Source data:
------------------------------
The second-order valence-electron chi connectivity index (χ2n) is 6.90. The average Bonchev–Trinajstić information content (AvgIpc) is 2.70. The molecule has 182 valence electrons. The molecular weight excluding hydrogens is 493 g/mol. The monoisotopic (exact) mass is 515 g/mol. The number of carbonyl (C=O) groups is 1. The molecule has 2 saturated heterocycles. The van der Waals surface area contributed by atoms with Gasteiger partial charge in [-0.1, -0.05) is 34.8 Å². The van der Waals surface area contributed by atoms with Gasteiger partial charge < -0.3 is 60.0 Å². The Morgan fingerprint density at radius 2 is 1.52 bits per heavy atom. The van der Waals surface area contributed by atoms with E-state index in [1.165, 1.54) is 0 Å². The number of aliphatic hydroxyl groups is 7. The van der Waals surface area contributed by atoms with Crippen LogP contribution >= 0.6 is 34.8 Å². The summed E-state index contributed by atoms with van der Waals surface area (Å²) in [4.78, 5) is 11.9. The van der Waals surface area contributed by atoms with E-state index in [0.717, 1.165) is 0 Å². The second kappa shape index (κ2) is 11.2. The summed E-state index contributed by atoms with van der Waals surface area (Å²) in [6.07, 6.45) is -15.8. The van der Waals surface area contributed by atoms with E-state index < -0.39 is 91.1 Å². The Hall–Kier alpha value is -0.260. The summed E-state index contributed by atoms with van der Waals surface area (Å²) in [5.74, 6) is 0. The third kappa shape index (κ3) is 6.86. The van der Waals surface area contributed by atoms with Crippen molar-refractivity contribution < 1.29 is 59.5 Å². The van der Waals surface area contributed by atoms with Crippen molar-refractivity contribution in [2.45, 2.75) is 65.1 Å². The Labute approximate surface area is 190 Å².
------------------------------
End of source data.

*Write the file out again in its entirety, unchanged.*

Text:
The second-order valence-electron chi connectivity index (χ2n) is 6.90. The average Bonchev–Trinajstić information content (AvgIpc) is 2.70. The molecule has 182 valence electrons. The molecular weight excluding hydrogens is 493 g/mol. The monoisotopic (exact) mass is 515 g/mol. The number of carbonyl (C=O) groups is 1. The molecule has 2 saturated heterocycles. The van der Waals surface area contributed by atoms with Gasteiger partial charge in [-0.1, -0.05) is 34.8 Å². The van der Waals surface area contributed by atoms with Gasteiger partial charge < -0.3 is 60.0 Å². The Morgan fingerprint density at radius 2 is 1.52 bits per heavy atom. The van der Waals surface area contributed by atoms with E-state index in [1.165, 1.54) is 0 Å². The number of aliphatic hydroxyl groups is 7. The van der Waals surface area contributed by atoms with Crippen LogP contribution >= 0.6 is 34.8 Å². The summed E-state index contributed by atoms with van der Waals surface area (Å²) in [4.78, 5) is 11.9. The van der Waals surface area contributed by atoms with E-state index in [0.717, 1.165) is 0 Å². The second kappa shape index (κ2) is 11.2. The summed E-state index contributed by atoms with van der Waals surface area (Å²) in [6.07, 6.45) is -15.8. The van der Waals surface area contributed by atoms with E-state index < -0.39 is 91.1 Å². The Hall–Kier alpha value is -0.260. The summed E-state index contributed by atoms with van der Waals surface area (Å²) in [5.74, 6) is 0. The third kappa shape index (κ3) is 6.86. The van der Waals surface area contributed by atoms with Crippen molar-refractivity contribution < 1.29 is 59.5 Å². The van der Waals surface area contributed by atoms with Crippen molar-refractivity contribution in [2.45, 2.75) is 65.1 Å². The Labute approximate surface area is 190 Å².